The Bamako Appeal is an attempt to move the World Social Forum process from being some kind of agora for discussion of alternatives to neo-liberal globalisation, to the provision of an anti-capitalist leadership for the global justice and solidarity movement. Sponsored by prominent left activist intellectuals of the 'Thirdworldis' tradition, it has nonetheless adopted much of the language of the new movement. Because of its authors' apparent vanguardism, the BA has proven controversial within and around the leadership of the WSF. Such charters, declarations and manifestos are, however, common within the wider movement, occur within the WSF itself and should be welcomed. But the process by which the BA has appeared and been launched reproduces old movement practices that the new movement has been surpassing. The BA's chapter on labour suggests the possibility and necessity for a meaningfully global and open dialogue on the BA more generally. Whilst the BA is commonly seen as a deviation from or opposition to the WSF process, both of these instances reveal the simultaneous backward-looking and forward-looking nature of emancipatory movements.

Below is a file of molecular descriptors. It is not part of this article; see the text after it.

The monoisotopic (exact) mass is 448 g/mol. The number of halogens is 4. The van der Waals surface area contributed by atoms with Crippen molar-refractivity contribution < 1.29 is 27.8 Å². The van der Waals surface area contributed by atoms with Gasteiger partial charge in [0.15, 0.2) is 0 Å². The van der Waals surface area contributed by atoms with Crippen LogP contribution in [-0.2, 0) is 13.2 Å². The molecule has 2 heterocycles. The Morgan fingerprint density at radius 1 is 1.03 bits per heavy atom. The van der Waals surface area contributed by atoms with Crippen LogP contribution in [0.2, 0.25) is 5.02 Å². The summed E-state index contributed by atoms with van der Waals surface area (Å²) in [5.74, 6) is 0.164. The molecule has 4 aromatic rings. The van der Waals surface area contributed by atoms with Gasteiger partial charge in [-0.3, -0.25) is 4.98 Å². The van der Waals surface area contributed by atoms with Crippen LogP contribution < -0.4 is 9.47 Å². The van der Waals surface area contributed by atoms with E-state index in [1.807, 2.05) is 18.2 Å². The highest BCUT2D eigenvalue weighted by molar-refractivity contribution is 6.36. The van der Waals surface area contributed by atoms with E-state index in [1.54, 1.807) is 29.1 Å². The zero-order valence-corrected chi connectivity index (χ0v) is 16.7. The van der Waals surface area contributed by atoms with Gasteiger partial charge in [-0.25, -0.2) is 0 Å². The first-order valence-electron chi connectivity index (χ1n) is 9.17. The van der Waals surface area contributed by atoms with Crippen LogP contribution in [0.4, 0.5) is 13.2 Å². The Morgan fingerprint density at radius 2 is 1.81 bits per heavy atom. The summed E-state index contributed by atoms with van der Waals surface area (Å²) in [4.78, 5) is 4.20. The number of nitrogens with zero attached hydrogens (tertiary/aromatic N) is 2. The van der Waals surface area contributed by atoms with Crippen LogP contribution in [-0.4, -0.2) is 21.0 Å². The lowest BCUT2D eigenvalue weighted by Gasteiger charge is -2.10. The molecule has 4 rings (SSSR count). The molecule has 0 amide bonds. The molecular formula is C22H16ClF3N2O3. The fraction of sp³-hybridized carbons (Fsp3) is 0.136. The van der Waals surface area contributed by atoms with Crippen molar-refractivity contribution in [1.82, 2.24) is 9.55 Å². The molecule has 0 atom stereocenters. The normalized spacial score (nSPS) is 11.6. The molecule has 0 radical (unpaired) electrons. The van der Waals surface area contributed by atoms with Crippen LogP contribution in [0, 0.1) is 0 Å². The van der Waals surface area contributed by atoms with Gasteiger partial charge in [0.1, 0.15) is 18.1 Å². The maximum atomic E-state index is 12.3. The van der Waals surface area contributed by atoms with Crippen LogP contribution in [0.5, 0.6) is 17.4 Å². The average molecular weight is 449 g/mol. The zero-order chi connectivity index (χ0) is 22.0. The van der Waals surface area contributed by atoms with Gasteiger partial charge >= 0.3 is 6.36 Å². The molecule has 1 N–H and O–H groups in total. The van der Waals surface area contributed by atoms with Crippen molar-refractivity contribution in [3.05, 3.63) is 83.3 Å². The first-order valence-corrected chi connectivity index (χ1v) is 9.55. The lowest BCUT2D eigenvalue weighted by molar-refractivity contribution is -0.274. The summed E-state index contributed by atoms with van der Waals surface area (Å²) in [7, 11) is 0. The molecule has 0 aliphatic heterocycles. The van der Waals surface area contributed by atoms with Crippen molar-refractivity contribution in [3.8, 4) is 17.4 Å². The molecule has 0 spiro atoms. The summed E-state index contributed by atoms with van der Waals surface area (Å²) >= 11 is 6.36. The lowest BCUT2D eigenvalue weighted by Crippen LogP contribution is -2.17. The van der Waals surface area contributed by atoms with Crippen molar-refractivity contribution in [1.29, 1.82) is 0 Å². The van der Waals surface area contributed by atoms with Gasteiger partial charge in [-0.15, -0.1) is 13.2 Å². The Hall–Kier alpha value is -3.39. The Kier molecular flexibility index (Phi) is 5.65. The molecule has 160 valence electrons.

Keywords: World Social Forum, neo-liberalism, anti-capitalism, third-worldism, vanguardism, manifestos, emanciptation.